The Emperor Still Wears the Same Old Threads
On TNT last night, the Lakers played again without Kwame Brown and while they definitely needed a low post presence, they definitely didn’t need his low post presence. Like anyone else, everyone I watched the game with had some opinion of him, but the frequency with which he is simply thoughtlessly labeled bothers me. So at the risk of delving into too much psychological nonsense, I want to try to shed some light on the why of Kwame Brown that is so frequently left out of the conversation.
A few months after the 2001 NBA draft, my brother and I drove out to Boston to watch several teams of recent draft choices, nonroster invitees, and warm seven-foot largely Caucasian bodies (Mike Mardesich, Kris Lang, et al.) scrimmage each other at Shaw’s Pro Summer League. Most of the players were no more likely to make an NBA team as they were to join a convent, but we were willing to withstand the barrage of turnovers and missed lay-ups that would ensue because we were there for a singular purpose: to see Kwame Brown, the future savior of our moribund Wizards.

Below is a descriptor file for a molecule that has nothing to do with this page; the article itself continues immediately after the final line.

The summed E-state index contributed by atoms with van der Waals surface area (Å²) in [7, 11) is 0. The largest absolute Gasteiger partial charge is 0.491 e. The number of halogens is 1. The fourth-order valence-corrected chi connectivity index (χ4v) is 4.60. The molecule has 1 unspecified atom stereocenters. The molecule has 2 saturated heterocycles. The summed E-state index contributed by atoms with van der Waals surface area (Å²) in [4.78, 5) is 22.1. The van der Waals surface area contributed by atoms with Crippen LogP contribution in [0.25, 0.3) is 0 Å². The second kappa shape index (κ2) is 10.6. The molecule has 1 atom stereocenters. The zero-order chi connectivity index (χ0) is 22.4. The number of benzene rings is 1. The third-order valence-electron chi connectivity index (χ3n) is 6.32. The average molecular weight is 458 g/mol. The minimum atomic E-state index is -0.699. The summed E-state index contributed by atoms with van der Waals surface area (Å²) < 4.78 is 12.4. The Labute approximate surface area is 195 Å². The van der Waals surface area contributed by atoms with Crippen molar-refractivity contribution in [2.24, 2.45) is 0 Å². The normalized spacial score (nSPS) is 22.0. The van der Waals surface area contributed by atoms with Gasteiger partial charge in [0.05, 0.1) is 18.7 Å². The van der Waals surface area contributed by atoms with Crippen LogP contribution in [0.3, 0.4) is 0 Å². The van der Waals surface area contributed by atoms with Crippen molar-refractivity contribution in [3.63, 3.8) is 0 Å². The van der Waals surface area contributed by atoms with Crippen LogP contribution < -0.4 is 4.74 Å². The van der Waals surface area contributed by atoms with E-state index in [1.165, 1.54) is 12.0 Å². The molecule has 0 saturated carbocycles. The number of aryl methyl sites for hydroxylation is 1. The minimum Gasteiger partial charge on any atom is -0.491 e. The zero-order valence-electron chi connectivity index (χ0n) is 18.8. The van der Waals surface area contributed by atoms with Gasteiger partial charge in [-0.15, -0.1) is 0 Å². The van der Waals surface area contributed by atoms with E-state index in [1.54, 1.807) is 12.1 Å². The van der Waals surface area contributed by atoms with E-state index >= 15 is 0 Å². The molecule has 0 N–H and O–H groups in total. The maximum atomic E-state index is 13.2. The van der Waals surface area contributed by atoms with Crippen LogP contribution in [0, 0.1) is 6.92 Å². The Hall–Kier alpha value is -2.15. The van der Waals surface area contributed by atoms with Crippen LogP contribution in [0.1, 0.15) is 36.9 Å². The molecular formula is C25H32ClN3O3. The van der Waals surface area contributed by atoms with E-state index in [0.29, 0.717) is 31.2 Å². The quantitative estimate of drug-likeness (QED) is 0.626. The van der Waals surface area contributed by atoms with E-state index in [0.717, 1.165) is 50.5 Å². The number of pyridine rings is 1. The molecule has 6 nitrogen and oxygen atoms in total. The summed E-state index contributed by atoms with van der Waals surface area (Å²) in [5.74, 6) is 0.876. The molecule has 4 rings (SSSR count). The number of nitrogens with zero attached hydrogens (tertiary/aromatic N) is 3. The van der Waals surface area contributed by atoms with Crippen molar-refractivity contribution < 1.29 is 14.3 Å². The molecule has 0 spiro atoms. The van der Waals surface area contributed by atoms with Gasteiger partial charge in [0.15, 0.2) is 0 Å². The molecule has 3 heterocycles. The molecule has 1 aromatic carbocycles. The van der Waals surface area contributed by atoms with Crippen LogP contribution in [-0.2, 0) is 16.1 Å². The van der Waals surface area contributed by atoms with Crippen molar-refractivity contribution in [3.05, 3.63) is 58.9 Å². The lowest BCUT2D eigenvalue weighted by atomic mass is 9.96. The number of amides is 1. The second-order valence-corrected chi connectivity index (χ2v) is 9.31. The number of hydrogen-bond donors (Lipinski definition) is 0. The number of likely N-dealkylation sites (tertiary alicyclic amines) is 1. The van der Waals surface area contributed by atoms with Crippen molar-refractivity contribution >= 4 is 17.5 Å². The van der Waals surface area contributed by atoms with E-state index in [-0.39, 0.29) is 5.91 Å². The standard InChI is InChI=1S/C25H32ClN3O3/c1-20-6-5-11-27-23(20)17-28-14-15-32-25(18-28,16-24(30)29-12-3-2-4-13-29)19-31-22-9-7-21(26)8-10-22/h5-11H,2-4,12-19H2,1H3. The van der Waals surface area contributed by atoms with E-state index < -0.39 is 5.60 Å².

Though Brown played sparingly, and not particularly well, by the end of the game my brother and I both knew that unless drastic measures were taken, Kwame would bring about the end of basketball as we knew it. He was a lone particle in a sea of atoms that could somehow extend its middle finger to classical and quantum mechanics, defying every conceivable physical limitation of human beings. The five-hour drive home consisted of little more than shouting prognostications back and forth.
“They’ll have to raise the hoop to 15 feet so he doesn’t block every shot!”
“They’ll have to make him play with one of the ball boys clinging to his back!”
“As soon as he turns 21, they’ll make him drink a bottle of Mad Dog 20/20 before every game!”